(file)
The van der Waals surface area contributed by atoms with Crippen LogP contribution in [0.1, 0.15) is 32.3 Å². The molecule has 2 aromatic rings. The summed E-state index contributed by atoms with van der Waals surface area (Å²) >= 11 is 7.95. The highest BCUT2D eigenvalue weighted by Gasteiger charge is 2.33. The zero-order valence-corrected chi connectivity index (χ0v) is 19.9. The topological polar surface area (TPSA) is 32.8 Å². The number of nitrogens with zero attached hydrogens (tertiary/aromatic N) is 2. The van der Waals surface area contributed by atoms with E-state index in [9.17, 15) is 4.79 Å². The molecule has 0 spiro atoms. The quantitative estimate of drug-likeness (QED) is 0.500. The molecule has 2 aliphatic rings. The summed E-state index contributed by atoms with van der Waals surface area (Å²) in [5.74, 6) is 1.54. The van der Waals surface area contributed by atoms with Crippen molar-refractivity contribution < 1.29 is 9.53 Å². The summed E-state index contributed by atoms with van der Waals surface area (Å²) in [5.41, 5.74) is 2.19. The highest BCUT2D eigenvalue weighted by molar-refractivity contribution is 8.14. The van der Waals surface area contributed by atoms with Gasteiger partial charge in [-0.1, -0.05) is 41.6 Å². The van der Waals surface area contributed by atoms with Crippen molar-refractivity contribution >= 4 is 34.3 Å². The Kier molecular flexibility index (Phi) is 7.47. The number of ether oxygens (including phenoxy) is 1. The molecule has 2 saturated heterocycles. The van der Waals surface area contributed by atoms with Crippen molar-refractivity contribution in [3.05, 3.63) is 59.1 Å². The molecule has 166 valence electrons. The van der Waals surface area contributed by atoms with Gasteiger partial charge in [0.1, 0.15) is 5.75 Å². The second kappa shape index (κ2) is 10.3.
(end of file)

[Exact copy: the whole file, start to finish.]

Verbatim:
The van der Waals surface area contributed by atoms with Crippen LogP contribution in [0.1, 0.15) is 32.3 Å². The molecule has 2 aromatic rings. The summed E-state index contributed by atoms with van der Waals surface area (Å²) >= 11 is 7.95. The highest BCUT2D eigenvalue weighted by Gasteiger charge is 2.33. The zero-order valence-corrected chi connectivity index (χ0v) is 19.9. The topological polar surface area (TPSA) is 32.8 Å². The number of nitrogens with zero attached hydrogens (tertiary/aromatic N) is 2. The van der Waals surface area contributed by atoms with E-state index in [9.17, 15) is 4.79 Å². The molecule has 0 spiro atoms. The quantitative estimate of drug-likeness (QED) is 0.500. The molecule has 2 aliphatic rings. The summed E-state index contributed by atoms with van der Waals surface area (Å²) in [5.74, 6) is 1.54. The van der Waals surface area contributed by atoms with Crippen molar-refractivity contribution < 1.29 is 9.53 Å². The summed E-state index contributed by atoms with van der Waals surface area (Å²) in [5.41, 5.74) is 2.19. The highest BCUT2D eigenvalue weighted by molar-refractivity contribution is 8.14. The van der Waals surface area contributed by atoms with Gasteiger partial charge in [-0.1, -0.05) is 41.6 Å². The van der Waals surface area contributed by atoms with Crippen molar-refractivity contribution >= 4 is 34.3 Å². The Kier molecular flexibility index (Phi) is 7.47. The number of ether oxygens (including phenoxy) is 1. The molecule has 2 saturated heterocycles. The van der Waals surface area contributed by atoms with Crippen molar-refractivity contribution in [3.05, 3.63) is 59.1 Å². The molecule has 166 valence electrons. The van der Waals surface area contributed by atoms with Gasteiger partial charge in [0.1, 0.15) is 5.75 Å². The second kappa shape index (κ2) is 10.3.